This I Believe

Diana - Westminster, Colorado
Entered on January 3, 2007

Those of us who love our pets often pretend we are only joking when we say we do not trust people who do not have dog (or cat) hair on their clothing. I will tell you truthfully, however, that I always trust people more if they do show signs that they live happily in close proximity to an animal friend.

Perhaps a person can be decent without having loved an animal and been loved or, at least, trusted by one in turn, but I believe that living closely with animals that are not human makes us better as humans.

Caring for animals is what gods are made of. In the Christian tradition, humanity’s dominion over the beasts is often emphasized. What I always wished had been emphasized more was the fact that the God of Genesis who gave us this dominion had also pronounced all creation as good. In my belief this dominion we were granted was a test of our godliness and not, as many have taken it to mean, a license to be cruel, neglectful, uncaring, and especially not to feel ourselves so superior as to feel we matter so much more to the deity who created all creatures. It was an order to treat creation as God would treat it, with heavenly love.

I do not write this as an environmentalist, though I am one. I write on a more personal level. I can’t tell how I first felt this way; I have simply always felt this way.

It was a concern for my mother when she would have to look for me among the dogs, cats, or other animals of whatever relative we were visiting. I found their companionship much more peaceful than the rough and tumble competitiveness of numerous cousins and siblings.

She worried that I was somehow a social misfit, and that worry has often influenced my behavior. I sometimes don’t mention my two big, slobbery dogs or my five hairy demanding cats when I feel someone may think of me as “one of those.”

She was mostly annoyed, however. My two sisters and I were so close in size that as little girls we had colors of sweaters assigned to us so mother could tell whose was whose. She didn’t need to do this for me. Mine had telltale signs other than its red color: teeth marks from rowdy puppies, pulled threads from the kittens’ claws, dirt from their paws, and hair from my constant cuddling and holding of all creatures I could find.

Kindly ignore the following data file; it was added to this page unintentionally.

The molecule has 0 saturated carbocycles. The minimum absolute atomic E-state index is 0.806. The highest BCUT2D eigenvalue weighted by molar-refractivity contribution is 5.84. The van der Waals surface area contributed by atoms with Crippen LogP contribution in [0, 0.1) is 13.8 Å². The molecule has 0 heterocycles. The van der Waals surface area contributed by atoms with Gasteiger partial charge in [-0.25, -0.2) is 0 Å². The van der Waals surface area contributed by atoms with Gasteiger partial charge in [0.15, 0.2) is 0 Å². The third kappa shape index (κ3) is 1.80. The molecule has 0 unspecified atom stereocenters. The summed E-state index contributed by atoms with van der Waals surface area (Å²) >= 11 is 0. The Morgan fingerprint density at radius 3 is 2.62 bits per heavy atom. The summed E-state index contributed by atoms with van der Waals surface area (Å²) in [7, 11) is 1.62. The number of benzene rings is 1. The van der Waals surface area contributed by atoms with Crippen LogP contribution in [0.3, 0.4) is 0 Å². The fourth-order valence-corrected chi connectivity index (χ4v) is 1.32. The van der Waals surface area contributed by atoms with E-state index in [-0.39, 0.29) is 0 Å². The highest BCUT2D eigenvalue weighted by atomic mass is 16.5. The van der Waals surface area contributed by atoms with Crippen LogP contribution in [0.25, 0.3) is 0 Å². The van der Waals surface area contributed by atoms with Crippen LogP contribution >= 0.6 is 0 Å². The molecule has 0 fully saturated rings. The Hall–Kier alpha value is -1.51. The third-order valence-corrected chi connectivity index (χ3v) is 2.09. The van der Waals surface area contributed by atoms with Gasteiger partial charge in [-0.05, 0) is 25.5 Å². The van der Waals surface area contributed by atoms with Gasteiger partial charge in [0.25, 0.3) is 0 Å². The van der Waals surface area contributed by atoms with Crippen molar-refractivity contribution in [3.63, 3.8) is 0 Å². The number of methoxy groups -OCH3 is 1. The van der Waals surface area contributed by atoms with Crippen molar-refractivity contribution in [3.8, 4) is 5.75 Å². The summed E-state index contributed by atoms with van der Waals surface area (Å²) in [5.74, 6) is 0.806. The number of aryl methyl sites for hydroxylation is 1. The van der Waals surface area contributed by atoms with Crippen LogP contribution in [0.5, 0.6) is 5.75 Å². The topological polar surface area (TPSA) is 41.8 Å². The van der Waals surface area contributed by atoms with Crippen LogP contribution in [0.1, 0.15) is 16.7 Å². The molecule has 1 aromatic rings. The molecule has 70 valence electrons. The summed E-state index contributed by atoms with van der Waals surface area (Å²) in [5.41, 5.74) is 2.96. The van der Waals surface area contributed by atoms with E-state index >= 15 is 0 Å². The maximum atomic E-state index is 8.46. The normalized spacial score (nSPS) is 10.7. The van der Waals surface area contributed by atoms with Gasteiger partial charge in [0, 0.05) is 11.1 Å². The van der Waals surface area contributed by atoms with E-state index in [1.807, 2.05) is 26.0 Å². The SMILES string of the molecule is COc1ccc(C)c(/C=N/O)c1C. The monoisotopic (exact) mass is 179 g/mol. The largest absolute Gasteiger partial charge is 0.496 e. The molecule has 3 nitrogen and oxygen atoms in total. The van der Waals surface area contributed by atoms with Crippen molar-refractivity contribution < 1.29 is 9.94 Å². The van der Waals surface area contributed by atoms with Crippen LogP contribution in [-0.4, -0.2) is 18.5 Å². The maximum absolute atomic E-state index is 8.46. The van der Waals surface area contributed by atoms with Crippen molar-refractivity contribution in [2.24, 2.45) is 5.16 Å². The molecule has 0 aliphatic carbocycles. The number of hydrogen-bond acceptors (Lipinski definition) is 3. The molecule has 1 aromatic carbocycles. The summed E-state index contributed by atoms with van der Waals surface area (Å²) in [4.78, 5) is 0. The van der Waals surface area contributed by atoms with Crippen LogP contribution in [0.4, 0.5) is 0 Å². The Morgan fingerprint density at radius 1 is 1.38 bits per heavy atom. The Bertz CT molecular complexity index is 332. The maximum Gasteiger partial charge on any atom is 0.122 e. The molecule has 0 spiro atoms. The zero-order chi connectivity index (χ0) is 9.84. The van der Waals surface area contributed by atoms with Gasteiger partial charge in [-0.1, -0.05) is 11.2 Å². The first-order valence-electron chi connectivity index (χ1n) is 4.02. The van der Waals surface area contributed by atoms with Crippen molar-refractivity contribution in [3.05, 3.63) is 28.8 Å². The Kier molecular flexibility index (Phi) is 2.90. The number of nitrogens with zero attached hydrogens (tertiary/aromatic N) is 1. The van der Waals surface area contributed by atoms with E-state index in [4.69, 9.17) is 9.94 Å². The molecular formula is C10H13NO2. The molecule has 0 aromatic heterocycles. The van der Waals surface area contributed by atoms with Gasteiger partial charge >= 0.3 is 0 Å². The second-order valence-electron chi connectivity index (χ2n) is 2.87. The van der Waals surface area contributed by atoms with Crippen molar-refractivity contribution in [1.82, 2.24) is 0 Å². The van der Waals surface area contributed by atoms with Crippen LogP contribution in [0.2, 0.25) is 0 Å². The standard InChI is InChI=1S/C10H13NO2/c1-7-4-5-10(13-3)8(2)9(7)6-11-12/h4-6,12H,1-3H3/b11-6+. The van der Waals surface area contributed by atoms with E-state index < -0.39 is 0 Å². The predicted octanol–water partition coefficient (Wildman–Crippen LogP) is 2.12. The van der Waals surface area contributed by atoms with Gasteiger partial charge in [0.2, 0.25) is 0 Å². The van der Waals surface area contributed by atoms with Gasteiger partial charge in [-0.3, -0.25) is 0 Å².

I have not changed in this regard. There I was on the steps of the marvelous archaeological museum in Istanbul last summer holding and petting the stray cat who was there to greet us. The guard came to try to warn me that it was dirty. I said, of course, that it didn’t matter to me. I was enjoying its company immensely, missing my own cats so far away.

I write as a best friend of all my beloveds: my dogs, cats, gerbils, calves, chickens, horses, guinea pigs, turtles, hedgehogs, etc. I miss all of them who have passed. I thank all of them for what they gave me, an understanding of what is important in this world: life, since they live and matter more than a little hair on a dress or slobber on a counter.

By watching them and putting up with their dirt, hair, slobber, and often destructiveness, we learn the joy of living each single day and enjoying the tender mercies around us, the pleasure of new aromas, interesting sounds, new tastes–companionship and love without condition.

The growing animal rights movement encourages me to believe that more and more people are like me than my mother suspected. In this movement supposed enemies find common ground, as in the joint efforts of Lebanese and Israelis for the displaced and endangered animals during their stupid human war. To me, this movement is really about helping people understand that liberating animals from suffering is liberating humans from selfishness, pride, and hatred.

It’s about learning to live together with differences and with an understanding that the birds of the field have—the universe is abundant; it will provide our needs, though not necessarily our prideful desires.